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Raspberry Pi Foundation moves into microcontrollers with the $4 Pi Pico using homegrown silicon

Dual-core Arm Cortex-M0+ board for hobbyists and power users alike

The Raspberry Pi team has announced its latest bit of hardware – the $4 microcontroller-class Raspberry Pi Pico.

Some 37 million Raspberry Pi computers have been sold to date, according to head honcho Eben Upton. And although hobbyists, educators, and industry pros have seen success in connecting the diminutive computer to the outside world, often the board is paired up with a microcontroller (something like an Arduino device springs to mind) to take care of analogue input, low-latency input/output or a low-power mode.

The power consumption of a dedicated microcontroller is dwarfed even by the power-sipping Pi Zero

The gang has therefore created the Pi Pico, built on the in-house-designed RP2040 system-on-chip.

There is a useful amount of gubbins within the 40nm silicon. Processing is taken care of by a dual-core Arm Cortex M0+ running at up to 133MHz. 264kB of on-chip RAM is also present as well as USB 1.1 and those handy general purpose IO pins (26 are exposed to the user of which three are analogue inputs). A variety of low-power modes should see extended operation from the device when running on battery power.

Anyone expecting the connectors seen on the board's larger siblings are, however, to be disappointed. The 21mm x 51mm board uses hole pads with castellated edges. As if to underline where this microcontroller might see the most use, it can also be purchased in 600-unit reels to fit into automated assembly lines.

Chief operating office James Adams told The Register: "We designed the silicon from scratch ourselves. The RP2040 chip has been a long time in the making – we started initial work at the back end of 2016, we had some test silicon in our hands in September 2018.

"We can fit everything on a low cost 2-layer PCB as the RP2040 chip pinout was designed alongside the Pico PCB – so you can see all the IO fan out perfectly to the edge pins and everything 'just fits'."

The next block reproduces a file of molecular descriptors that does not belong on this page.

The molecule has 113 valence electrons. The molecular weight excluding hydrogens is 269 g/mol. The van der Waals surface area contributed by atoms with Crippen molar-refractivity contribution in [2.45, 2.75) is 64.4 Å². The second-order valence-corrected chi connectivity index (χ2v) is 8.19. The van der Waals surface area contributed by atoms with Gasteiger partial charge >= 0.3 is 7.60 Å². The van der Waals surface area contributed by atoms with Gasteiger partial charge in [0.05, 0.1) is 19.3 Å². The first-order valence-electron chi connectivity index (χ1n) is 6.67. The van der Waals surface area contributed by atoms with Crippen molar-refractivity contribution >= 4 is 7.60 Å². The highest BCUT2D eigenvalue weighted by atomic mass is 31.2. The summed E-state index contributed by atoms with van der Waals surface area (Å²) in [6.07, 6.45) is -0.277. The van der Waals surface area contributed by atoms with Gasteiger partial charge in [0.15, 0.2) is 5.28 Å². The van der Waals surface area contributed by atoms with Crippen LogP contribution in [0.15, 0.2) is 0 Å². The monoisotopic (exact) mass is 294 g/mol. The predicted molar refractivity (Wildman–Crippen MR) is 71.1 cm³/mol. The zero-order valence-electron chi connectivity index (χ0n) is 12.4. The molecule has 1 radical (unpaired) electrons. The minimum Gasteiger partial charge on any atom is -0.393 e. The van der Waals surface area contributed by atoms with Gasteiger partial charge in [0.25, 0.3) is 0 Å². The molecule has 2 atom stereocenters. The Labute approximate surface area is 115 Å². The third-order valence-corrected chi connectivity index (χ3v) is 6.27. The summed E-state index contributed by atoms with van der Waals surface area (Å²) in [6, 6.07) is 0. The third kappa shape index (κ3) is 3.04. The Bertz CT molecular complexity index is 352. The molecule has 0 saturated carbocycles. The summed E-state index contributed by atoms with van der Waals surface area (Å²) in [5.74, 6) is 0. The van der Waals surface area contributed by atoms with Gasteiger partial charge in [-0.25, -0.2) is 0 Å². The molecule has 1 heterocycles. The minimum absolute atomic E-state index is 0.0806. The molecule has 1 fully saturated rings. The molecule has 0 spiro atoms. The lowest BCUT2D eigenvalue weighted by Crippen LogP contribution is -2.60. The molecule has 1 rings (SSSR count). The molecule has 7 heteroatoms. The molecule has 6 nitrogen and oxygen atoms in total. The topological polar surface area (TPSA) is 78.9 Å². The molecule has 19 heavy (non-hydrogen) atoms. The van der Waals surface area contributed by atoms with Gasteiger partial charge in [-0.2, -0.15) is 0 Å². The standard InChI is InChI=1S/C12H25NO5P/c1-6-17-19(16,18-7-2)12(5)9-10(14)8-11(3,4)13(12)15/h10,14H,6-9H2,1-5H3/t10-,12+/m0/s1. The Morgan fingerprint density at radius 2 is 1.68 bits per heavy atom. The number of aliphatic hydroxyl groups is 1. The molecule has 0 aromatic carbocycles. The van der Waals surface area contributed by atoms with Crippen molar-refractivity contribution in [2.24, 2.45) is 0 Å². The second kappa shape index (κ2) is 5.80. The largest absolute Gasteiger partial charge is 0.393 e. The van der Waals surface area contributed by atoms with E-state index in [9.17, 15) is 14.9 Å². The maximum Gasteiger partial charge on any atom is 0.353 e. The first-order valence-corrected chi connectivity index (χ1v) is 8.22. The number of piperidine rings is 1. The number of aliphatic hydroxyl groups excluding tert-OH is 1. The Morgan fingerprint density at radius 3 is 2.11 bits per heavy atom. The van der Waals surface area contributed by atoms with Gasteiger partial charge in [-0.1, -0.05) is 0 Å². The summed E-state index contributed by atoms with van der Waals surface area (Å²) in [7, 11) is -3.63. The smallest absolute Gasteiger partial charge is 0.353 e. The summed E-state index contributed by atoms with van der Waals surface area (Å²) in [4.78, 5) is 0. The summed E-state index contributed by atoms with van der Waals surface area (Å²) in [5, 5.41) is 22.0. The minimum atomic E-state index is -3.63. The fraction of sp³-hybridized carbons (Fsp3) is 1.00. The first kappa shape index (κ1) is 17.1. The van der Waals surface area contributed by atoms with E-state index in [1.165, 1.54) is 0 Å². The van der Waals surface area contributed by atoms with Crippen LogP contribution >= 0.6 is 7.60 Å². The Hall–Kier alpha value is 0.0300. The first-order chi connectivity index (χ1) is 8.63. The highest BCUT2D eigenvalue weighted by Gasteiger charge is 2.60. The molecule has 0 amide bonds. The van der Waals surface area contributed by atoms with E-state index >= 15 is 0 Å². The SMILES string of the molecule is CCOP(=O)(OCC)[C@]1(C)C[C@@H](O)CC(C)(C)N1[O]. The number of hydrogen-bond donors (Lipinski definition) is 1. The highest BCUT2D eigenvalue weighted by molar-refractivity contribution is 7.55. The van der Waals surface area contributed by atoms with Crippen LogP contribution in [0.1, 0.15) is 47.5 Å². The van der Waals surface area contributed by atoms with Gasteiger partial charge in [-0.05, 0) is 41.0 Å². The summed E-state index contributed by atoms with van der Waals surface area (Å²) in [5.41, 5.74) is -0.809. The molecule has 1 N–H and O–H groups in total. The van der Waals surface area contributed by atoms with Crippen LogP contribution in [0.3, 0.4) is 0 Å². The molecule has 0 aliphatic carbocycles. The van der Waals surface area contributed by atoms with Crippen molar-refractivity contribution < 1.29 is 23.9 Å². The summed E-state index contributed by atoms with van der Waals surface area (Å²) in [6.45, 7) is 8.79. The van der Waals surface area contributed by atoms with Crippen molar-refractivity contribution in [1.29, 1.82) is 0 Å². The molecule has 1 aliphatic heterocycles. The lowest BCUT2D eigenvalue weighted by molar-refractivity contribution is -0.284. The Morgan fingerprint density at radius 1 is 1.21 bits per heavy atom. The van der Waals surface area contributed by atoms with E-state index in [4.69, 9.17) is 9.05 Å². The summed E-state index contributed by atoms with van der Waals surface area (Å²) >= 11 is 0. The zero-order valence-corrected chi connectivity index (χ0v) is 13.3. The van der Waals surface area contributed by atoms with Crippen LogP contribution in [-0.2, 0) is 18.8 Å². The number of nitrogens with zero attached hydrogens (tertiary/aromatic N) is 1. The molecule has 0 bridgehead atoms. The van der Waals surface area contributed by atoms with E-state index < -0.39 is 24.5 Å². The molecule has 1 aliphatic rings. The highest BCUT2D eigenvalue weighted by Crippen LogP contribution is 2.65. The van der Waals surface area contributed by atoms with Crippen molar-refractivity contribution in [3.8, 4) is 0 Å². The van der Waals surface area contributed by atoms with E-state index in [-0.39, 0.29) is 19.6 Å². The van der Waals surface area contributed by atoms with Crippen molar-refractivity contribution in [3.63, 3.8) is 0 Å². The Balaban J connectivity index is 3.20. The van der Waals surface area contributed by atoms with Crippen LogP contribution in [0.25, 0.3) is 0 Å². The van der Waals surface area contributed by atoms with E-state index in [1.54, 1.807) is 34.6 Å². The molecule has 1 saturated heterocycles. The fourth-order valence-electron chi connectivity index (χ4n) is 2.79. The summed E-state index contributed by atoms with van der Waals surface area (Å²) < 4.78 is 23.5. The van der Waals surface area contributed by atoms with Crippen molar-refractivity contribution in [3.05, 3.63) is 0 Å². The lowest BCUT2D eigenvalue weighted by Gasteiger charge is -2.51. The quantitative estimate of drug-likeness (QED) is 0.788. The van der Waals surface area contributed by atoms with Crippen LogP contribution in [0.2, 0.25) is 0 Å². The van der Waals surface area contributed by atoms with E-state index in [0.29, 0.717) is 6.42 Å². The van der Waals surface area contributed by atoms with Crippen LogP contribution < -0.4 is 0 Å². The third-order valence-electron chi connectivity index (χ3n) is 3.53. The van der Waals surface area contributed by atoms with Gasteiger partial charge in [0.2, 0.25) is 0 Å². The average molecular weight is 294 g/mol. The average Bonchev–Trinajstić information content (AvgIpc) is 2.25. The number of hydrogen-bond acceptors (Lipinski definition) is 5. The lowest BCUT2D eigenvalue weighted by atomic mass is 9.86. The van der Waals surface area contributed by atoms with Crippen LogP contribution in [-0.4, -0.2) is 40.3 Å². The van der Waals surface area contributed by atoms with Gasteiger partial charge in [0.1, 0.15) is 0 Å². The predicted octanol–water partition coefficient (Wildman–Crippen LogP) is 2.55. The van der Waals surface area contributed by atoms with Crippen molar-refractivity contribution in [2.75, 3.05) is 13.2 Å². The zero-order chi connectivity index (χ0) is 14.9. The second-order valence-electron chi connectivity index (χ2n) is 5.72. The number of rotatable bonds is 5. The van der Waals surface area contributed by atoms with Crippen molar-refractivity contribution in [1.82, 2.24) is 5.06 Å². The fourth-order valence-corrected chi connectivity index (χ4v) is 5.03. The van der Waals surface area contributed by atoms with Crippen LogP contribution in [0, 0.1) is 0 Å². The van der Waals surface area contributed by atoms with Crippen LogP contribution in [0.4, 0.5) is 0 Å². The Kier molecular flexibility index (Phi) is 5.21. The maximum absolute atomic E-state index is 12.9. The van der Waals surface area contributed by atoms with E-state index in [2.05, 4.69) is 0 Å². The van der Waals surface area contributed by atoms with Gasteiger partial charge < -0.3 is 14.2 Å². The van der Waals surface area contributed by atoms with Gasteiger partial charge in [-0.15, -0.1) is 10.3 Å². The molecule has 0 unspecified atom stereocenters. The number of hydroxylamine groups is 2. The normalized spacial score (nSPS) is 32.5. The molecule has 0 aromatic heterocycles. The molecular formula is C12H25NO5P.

The Pico itself is built at Sony Inazawa, Japan.

For the power user, there is a C SDK and Visual Studio Code integration. The Cortex M0+ lacks a floating point unit so those math operations are handled in the SDK. A port of MicroPython has also been made, exposing the hardware (including the PIO subsystem) to tinkerers.

A plethora of development boards and projects based on the silicon have been announced alongside the Pico, including the Pimoroni Picosystem, a handheld game-making set, and the Adafruit Feather RP2040.

The Raspberry Pi Pico itself can be found stuck to the cover of this month's HackSpace magazine.

As for the Pico's stablemates, Upton told us the recently released Pi 400 has sold well – "pretty much everything we've made that isn't on a ship" – but also that the company was suffering from a "fatter downstream logistics chain than usual" due to the current environment. Shipping things by air was proving uneconomical due to a jump in air freight charges arising from last year's slump in passenger numbers.

And an 8GB version? No plans right now, but he had noted "some demand from the community" so never say never. ®

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